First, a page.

Here are the walnuts
that hang from the tree
that grows next door
and towers over
the neighbour's woodshed.
Late in the fall the tree is luxuriously laden
and the walnuts loosen themselves from the branches
and roll down the roof of the woodshed,
bouncing over the ledge and hiding
in the grasses that grow along
the few feet that divide us
from the neighbour's fence.
I imagine that in the spring the
nut hatch will find a noisy heaven
amongst the branches of this generous tree
but in the meantime.......
You see them - small and dry, with their hard black coats split, but I would imagine still harbouring
the Jaglone that dyes a wonderful variety of earthy browns, depending upon how
long they are stewed and if a mordant is used, and also what kind of mordant.
My days of dyeing wool are long past, although I have a wonderful
remembrance of them in sample skeins that along with my other weaving
and spinning paraphernalia are now mostly decorative.
Still, the memory of those exciting days, gathering materials, watching the wool absorb
the dyes of such a great variety of natural plants, and change before
your eyes with different mordants - all those memories still warm my heart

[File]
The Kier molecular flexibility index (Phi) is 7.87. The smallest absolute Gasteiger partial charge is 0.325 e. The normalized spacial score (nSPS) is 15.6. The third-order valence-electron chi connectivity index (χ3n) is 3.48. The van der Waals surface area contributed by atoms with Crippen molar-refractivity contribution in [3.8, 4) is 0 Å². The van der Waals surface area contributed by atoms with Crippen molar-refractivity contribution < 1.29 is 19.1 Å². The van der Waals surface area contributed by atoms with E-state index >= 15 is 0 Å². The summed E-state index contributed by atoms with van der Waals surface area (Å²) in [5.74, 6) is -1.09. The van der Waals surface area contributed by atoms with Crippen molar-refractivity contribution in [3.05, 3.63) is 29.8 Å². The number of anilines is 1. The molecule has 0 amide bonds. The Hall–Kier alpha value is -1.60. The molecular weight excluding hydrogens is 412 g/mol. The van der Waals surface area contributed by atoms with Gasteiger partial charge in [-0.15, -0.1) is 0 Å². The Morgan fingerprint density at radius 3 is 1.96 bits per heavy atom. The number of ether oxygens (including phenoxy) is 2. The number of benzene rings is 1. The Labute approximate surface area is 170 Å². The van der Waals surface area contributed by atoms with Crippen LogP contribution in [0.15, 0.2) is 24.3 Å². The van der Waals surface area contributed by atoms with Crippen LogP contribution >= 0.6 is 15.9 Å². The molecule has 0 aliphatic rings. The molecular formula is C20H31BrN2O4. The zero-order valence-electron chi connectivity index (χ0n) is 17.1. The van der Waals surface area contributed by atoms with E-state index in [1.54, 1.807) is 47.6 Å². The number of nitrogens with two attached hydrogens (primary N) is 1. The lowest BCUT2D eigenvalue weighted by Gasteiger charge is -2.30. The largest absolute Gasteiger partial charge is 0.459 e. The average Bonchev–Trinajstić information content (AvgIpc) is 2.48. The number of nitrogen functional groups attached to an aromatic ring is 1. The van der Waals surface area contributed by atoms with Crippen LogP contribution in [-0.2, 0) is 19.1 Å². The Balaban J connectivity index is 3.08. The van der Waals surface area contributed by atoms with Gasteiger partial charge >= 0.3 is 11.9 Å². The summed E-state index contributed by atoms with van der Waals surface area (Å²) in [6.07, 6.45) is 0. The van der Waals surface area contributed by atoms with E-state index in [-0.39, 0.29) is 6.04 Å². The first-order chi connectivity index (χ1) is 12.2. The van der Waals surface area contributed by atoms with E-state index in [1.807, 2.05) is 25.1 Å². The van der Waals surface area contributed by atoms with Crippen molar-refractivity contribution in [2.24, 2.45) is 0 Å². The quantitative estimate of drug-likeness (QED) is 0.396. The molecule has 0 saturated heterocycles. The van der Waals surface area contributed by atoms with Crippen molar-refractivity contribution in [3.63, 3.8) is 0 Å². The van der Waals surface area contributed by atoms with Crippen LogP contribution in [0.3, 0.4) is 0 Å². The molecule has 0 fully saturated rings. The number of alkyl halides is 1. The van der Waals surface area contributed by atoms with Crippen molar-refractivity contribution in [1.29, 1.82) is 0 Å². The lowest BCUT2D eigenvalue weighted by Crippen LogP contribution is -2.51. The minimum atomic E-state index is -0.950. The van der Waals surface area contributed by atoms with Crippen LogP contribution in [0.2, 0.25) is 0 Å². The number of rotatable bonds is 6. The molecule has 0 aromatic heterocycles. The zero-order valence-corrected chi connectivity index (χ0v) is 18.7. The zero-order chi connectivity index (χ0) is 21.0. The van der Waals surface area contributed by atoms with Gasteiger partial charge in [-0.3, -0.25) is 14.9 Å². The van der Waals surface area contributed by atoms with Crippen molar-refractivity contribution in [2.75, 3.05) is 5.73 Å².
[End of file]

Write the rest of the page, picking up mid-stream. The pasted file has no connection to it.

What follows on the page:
and make me grateful for the richness they brought to my life.
I picked up all the walnut hulls that fell on our side of the fence
and they sat for a few months in the garage until Charles,
dear one that he is, decided to crack them all and retrieve the nuts.
They are now drying in a basket to keep them fresh and edible
although I just might use them all up before they have time to get
rancid, as old walnuts are wont to do!
I have had to put them out of my reach so that I won't dip into
the basket each time I pass it and pop one of these lovely golden nuts into my mouth.
I have found an enticing traditional Greek dessert recipe
that uses one and one half cups of walnuts and little flour. If, when I try it,
it is as delicious as it looks, I will share the recipe with you!